How to Make Any Caramel Corn in 5 Steps

August 12, 2013

Here at Food52, we love recipes -- but do we always use them? Of course not. Because once you realize you don't always need a recipe, you'll make your favorite dishes a lot more often.

Today: Take back caramel corn from the state fair. With 5 simple steps and the perfect caramel ratio, you can make it better, and make it your own.

How to Make Caramel Corn

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The whole summer revolves around fresh corn. First we anticipate, then we worship, and finally, we cook.

But even though we've covered the range of corn recipes -- from quesadillas to salad to ice cream -- there's been a serious oversight. The sweetest corn of all can't be found at any farmers market. And that's because the sweetest corn of all is caramel corn. 

Caramel corn is too sweet, too crunchy, and too simple to belong to just one season. Instead, it's claimed by all. In the summer, it's eaten out of paper cones at state fairs. In the winter, it's scooped into plastic bags that are tied with ribbons for holiday gifts. All year long, it arrives in large tins alongside the understandably less popular buttered popcorn and cheddar corn. Caramel corn is always the first to go.  

Thankfully, you don't have to make a trip to the state fair or wait for the holiday season to eat corn in its best possible form. Caramel corn isn't any more complicated than its name suggests.

Pop corn, make caramel, combine the two, and give it a brief time-out in the oven. There you have it. 

How to Make Any Caramel Corn in 5 Steps

1. Pop your corn in whatever way is easiest for you. It's important that your popcorn be fresh and sturdy, which is why we recommend popping your own. Start with 1/2 cup of kernels to make 10 to 12 cups of popcorn. (We like to pop it in a little bit of neutral oil in a big, lidded Dutch oven on the stovetop, shaking the pot here and there.)

Dump the popcorn into a large bowl and, if you want to get creative, add nuts or dried fruit, too.

How to Make Caramel Corn

2. Start making the caramel. Melt 1 1/2 sticks of butter, then add a cup of brown sugar and a tablespoon or two of molasses. After the sugar's melted, crank up the heat and boil for 3 to 4 minutes. Stir constantly so that the caramel doesn't stick and burn.

(If you like a bit of bite to your caramel corn, it's helpful to know that the longer the caramel is on the stove, the crunchier your corn will be. Just don't leave the caramel on the stove so long that it starts to smoke.)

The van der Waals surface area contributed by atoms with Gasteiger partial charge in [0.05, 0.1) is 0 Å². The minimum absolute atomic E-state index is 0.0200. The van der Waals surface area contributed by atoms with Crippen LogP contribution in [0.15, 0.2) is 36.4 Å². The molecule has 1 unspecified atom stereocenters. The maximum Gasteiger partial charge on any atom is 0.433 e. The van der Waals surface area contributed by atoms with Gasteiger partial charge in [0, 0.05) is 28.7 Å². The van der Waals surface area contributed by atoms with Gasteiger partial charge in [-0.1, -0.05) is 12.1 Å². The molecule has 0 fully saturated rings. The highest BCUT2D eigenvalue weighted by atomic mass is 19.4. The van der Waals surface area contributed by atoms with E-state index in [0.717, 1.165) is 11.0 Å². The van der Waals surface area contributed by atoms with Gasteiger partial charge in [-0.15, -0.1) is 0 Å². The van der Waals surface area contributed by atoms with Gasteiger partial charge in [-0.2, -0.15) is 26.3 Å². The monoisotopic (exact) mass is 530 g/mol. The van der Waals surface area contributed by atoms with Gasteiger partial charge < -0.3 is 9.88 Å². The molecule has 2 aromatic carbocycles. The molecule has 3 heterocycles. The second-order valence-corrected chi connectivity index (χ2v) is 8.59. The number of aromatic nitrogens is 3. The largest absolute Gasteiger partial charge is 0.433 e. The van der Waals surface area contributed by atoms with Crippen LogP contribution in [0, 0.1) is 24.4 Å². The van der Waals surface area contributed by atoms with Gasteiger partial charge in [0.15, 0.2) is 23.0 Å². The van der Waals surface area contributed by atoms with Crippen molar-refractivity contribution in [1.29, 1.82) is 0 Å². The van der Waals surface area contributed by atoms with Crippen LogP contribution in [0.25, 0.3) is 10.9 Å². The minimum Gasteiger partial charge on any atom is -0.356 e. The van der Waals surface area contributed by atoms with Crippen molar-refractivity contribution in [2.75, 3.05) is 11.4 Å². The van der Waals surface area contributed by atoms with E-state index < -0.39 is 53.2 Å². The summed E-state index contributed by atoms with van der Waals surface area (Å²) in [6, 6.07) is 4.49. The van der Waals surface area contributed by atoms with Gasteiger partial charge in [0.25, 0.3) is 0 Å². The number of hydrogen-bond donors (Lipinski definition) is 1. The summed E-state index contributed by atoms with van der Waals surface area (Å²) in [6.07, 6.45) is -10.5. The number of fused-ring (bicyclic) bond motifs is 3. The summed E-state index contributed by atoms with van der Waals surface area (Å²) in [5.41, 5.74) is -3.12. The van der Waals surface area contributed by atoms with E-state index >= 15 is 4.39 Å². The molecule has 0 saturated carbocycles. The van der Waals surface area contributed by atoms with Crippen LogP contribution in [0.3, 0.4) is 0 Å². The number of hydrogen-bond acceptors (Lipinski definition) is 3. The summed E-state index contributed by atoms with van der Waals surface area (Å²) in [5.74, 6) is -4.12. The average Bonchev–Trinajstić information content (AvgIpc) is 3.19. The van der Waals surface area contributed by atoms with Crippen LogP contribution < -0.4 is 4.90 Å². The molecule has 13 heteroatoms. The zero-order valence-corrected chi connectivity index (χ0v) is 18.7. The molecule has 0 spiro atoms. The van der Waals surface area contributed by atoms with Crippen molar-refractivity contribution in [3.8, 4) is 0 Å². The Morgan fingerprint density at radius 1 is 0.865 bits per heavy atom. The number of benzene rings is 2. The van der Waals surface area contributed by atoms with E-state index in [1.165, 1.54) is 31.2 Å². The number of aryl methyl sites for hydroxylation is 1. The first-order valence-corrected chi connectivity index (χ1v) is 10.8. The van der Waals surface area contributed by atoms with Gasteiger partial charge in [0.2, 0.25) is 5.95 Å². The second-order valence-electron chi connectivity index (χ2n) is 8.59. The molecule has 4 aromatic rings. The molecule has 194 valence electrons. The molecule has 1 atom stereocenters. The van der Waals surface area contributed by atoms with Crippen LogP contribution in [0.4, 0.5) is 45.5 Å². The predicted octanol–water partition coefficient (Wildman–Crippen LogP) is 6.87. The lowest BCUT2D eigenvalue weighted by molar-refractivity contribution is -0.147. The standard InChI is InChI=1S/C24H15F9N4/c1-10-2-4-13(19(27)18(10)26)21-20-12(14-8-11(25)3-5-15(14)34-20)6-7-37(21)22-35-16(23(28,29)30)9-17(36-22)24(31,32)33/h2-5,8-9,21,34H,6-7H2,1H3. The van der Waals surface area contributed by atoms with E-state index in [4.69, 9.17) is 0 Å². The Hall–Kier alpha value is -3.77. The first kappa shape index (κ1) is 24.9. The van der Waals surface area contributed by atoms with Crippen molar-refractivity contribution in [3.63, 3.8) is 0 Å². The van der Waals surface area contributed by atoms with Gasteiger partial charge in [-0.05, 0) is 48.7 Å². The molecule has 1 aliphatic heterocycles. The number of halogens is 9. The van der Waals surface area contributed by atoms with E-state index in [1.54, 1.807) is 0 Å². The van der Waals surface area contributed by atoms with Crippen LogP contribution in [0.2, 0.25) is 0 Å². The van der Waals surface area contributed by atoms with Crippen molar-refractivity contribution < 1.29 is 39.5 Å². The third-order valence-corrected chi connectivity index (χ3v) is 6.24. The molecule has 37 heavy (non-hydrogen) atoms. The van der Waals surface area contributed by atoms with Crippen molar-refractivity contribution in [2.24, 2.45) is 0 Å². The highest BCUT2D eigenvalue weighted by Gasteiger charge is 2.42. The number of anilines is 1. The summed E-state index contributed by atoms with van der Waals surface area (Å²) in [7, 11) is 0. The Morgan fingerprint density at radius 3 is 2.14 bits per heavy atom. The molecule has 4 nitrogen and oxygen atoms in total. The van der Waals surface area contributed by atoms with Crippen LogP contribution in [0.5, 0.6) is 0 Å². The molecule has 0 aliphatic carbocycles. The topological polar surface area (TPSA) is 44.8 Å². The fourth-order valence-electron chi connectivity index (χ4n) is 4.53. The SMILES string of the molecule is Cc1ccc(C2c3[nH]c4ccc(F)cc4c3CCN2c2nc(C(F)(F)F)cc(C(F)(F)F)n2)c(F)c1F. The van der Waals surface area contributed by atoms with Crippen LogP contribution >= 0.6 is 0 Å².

How to Make Caramel Corn

3. Add a teaspoon of vanilla, a 1/2 teaspoon of salt (1 teaspoon if you want a salted caramel corn), and the magic ingredient: 1/4 teaspoon of baking soda. Baking soda makes the caramel airy and foamy, giving it a softer texture and allowing it to better coat the corn. The air bubbles that form when baking soda is added will make the caramel lighter in color and texture.

Now's your chance to add other spices or flavorings to the caramel: cayenne, hot sauce, or curry powder for a savory, spicy popcorn; cinnamon, cloves, and other spices for a holiday-themed variety; or maybe some maple syrup if you're Canadian.

How to Make Caramel Corn

4. Working quickly, pour the caramel into the bowl of popcorn and stir until all of the corn glistens with the golden sauce.

How to Make Caramel Corn

5. Into the oven it goes! Spread your caramel corn into an even layer on a lined baking sheet and bake at 250° F for 30 minutes to an hour, depending on how dry you like the corn. Stir every 15 minutes, breaking up any clumps (or leaving them intact, if you're a fan).

How to Make Caramel Corn

If you have self-control, let it cool completely. Otherwise, pop each piece into your mouth straight from the baking sheet. Corn really is wonderful, isn't it?

How to Make Caramel Corn

Still looking for a recipe? Here are a few for inspiration:

We're looking for contributors! Email [email protected] and tell us the dish you could make in your sleep, without a recipe.

Photos by James Ransom

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People W. August 27, 2016
This popcorn is the bomb. We have made it many times. The latest iteration was with 1/2 tsp of cinnamon; AMAZING. The ideal amount of spice without being overpowering. Totally echo you, Brooke Belobrajdic, we wish this could be handed out to trick-or-treaters. We will just have to settle for eating it all ourselves.
[email protected] February 18, 2015